The Patent (Amendment) Rules, 20137, first among the two recent amendments, came into force on October 15, 2013. These amended rules are primarily aimed at streamlining the various procedures in line with IPO’s agreement with the International Bureau of WIPO. As per the amended rules, the IPO, Delhi office will be the designated office for ISA and IPEA. In variance with the old rule where the applications were bound to be processed by the patent office of initial filing, the amended rules empowers the Controller to transfer patent applications between the various patent offices in India. The rules prescribe a period of three months or incase of priority, nine months from the date of priority, whichever expires first for the preparation of international search report (“ISR”). Similarly, rules set period of twenty eight months from the priority date or six months from the start of International Preliminary Examination or six months from the date of receipt of the translation by the examination authority for establishing the IPER by the examining authority. Copies of ISR, written opinion and IPER shall be transmitted to International Bureau as well as to the applicant. A tabulated fee structure for international applications for various requirements under the treaty also forms part as fifth schedule of the new rule.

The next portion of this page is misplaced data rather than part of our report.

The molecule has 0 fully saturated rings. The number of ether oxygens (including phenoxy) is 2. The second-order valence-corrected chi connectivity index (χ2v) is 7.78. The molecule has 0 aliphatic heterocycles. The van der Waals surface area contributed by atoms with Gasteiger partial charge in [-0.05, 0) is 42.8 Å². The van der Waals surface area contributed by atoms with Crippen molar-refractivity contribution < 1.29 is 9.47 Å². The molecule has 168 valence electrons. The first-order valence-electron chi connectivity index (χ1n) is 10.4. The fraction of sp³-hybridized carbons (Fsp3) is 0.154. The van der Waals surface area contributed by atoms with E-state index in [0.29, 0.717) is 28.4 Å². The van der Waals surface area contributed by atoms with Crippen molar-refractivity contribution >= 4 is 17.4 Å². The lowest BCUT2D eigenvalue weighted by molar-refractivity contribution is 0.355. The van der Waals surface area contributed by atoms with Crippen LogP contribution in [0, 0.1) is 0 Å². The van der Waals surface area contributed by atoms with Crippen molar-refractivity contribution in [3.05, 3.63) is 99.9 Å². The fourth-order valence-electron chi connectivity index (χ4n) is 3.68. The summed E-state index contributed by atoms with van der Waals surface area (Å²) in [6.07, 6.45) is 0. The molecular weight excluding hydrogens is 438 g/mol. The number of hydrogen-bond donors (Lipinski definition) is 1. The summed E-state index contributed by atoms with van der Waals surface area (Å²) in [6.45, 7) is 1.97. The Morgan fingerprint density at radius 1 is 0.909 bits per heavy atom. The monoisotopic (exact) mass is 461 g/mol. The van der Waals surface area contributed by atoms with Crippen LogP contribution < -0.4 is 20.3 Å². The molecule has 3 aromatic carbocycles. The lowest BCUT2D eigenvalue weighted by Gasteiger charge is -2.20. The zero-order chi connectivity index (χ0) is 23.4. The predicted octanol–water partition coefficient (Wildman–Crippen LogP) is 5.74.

2.2. The Patent (Amendment) Rules, 2014

The changes brought in by the subsequent amendment to the Patent Rules with effect from February 28, 20148 are as summed up below:

  1. Fee structure has been revised for patent application filing and other processes before the IPOs. The Rules also provide for a deduction of 10% for e-filing of application with IPO as opposed to physical filing.
  1. The amendment rules brought into picture a third category of applicant, “small entity”, as defined under Section 7(1)(a) & 7(1)(b) of the Micro, Small and Medium Enterprises Development Act, 2006 i.e. enterprises engaged in manufacture or production of

goods whose investments in plant and machinery are within INR 100,000,000 (approximately USD 16,66,666) or which are into providing/rendering of services with an investment cap of INR 50,000,000 (approximately USD 8,33,333) in equipments. A fee structure falling between that for a natural persons and larger entities is stipulated for these small entity applicants. In the eventuality of full/part conversion of the applicant entity from small to larger one, the rules mandate the payment of additional fee calculated as the difference between the fee structure for small entities and the larger entities. It is further clarified that the highest fee category as applicable among the joint owners will be considered for fee calculation in the case of joint applications.

  1. Two forms, Form 7(A) towards filing of “Representation Opposing Grant of Patent” (without any accompanying fee) and Form-28 which should be part of every new application, are newly introduced by the amendment.

3. Compulsory Licensing and Patent law